Divorced Couples and the COVID Vaccine

In the COVID-19 pandemic, most of us have been hit hard, but some families have suffered more intensely, even ending up divorced due to the pandemic and issues related to COVID Vaccine

There may be disagreements and arguments between divorced couples about many things, such as finances, their lifestyle, and their children. Nevertheless, once a marital settlement agreement has been signed (legally divorced), they are obligated to adhere to its provisions. Divorced couples are likely not to have settled their dispute over the COVID vaccine, more specifically whether or not the kids should get it. 

How do divorced couples deal with their disagreements regarding the COVID vaccine?

Suppose one parent wants their children to receive the COVID vaccine and the other parent does not?

Most often, a parent with sole custody or sole decision-making authority should be in charge of major medical issues, including vaccinations. In general, courts favor a parent’s decision that is made in the child’s best interest, unless there is compelling evidence that the decision is otherwise.


Common Parenting Issues Related to COVID-19

Since the start of the pandemic, a number of urgent motions have been heard concerning concerns about parental behavior in relation to COVID protocols and other related matters. 

  • Parental disagreements over whether to send their child to school in person or online have occurred in some cases. 
  • In other cases, one parent may have concerns about the other parent’s lax attitudes toward hygiene, wearing a mask, and/or distance themselves from one another.
  • The risk of harm to a child increases when one parent lives with an elderly relative or if the child suffers from a pre-existing condition. There have been instances in which parents have brought urgent motions to change existing arrangements for parenting, while others have sought to enforce orders when the other parent refuses to comply, citing health concerns.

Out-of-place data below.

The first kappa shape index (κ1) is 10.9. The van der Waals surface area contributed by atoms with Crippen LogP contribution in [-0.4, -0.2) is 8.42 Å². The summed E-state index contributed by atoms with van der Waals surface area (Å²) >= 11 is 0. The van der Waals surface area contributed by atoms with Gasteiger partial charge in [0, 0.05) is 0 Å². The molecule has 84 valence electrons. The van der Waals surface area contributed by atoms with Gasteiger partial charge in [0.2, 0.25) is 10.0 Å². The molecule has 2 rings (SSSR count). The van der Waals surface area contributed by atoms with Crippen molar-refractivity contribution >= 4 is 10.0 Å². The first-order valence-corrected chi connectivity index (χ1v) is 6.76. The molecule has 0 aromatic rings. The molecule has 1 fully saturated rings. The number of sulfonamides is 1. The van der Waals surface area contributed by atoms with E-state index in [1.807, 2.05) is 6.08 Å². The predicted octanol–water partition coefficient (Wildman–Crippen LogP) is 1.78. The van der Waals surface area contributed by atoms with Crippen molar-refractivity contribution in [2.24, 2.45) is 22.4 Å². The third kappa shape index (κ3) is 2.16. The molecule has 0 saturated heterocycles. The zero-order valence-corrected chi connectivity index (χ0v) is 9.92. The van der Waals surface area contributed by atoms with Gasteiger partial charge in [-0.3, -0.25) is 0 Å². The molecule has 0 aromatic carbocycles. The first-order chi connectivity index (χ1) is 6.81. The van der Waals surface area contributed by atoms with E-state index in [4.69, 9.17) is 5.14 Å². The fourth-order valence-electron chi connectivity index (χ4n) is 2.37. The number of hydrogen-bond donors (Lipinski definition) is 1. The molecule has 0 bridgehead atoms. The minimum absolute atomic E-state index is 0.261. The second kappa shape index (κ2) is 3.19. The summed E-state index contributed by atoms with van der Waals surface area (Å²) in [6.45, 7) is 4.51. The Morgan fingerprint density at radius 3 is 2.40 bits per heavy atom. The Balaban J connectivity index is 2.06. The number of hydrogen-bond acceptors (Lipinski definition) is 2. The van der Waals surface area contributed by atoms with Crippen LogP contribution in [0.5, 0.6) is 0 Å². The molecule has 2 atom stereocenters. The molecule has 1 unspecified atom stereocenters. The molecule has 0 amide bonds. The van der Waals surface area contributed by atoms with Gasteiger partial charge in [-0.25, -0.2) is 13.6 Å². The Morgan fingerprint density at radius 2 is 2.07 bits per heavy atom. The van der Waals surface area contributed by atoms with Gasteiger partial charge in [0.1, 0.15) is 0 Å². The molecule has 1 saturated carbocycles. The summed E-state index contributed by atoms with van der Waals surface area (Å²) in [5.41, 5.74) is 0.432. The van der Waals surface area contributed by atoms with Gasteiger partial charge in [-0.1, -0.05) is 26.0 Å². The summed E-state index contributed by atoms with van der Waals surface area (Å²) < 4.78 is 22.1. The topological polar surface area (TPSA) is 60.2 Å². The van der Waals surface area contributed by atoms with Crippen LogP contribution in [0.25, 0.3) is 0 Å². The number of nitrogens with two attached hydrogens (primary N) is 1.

What is Ontario Court’s Decision on Vaccination and Children

On the other hand, Ontario’s courts also tend to support vaccinations in children. Unless there is some evidence that the vaccine is not in the child’s best interests. For example, when a child is allergic to a component of the vaccine in question. If a parent objects on the basis that there are health risks to the child, the court will require medical evidence from the objecting parent.

Government officials and public health officials have endorsed the safety and efficacy of the Covid-19 vaccine, according to the court. The National Advisory Committee on Immunization (NACI) strongly recommends vaccination of children because the benefits are well known and outweigh the risks.


What Can I Do if I Do Not Want My Kids Vaccinated?

If your children have a history of prior illness or other health issues making vaccines dangerous for them. Then you can attempt to challenge this decision. However, all signs seem to point towards your failure in this endeavor of winning in court.

It will still be up to the courts to decide the vaccination issue for children. However, it is important before going to court with your former spouse that you consider this analysis.

The vaccine’s safety has been thoroughly reviewed by Health Canada and NACI, so exemptions are rare.

If a parent opposes vaccination against Covid-19 for their child, there are potential risks. As a result, they may be unable to fulfill their parental responsibilities, such as making medical decisions for their children. If there is high conflict between parents, it can result in orders reallocating parental responsibilities.


Tips For Divorced Couples on COVID Vaccine Who Are Sharing Child Custody and Co-Parenting 

  • Stick to the court-ordered parenting schedules as much as possible
  • Maintain structure and routines
  • Reduce the risk of spreading COVID-19
    • Regular hand washing
    • Cleaning and sanitizing frequently touched objects
    • Staying home as much as possible
    • Follow public health guidance if you or your child has COVID-19 or have been exposed to someone with COVID-19.
  • Keep conflict away from children


Stay Healthy Stay Safe!



At Hussain Law, we focus on helping our clients navigate the emotional and financial challenges of separation and divorce. Our office remains fully operational, and we have implemented various new procedures that allow us to continue to advise clients seamlessly during this time. If you have a family law issue that you need assistance with, please contact Ayesha Hussain at 647-428-3919.


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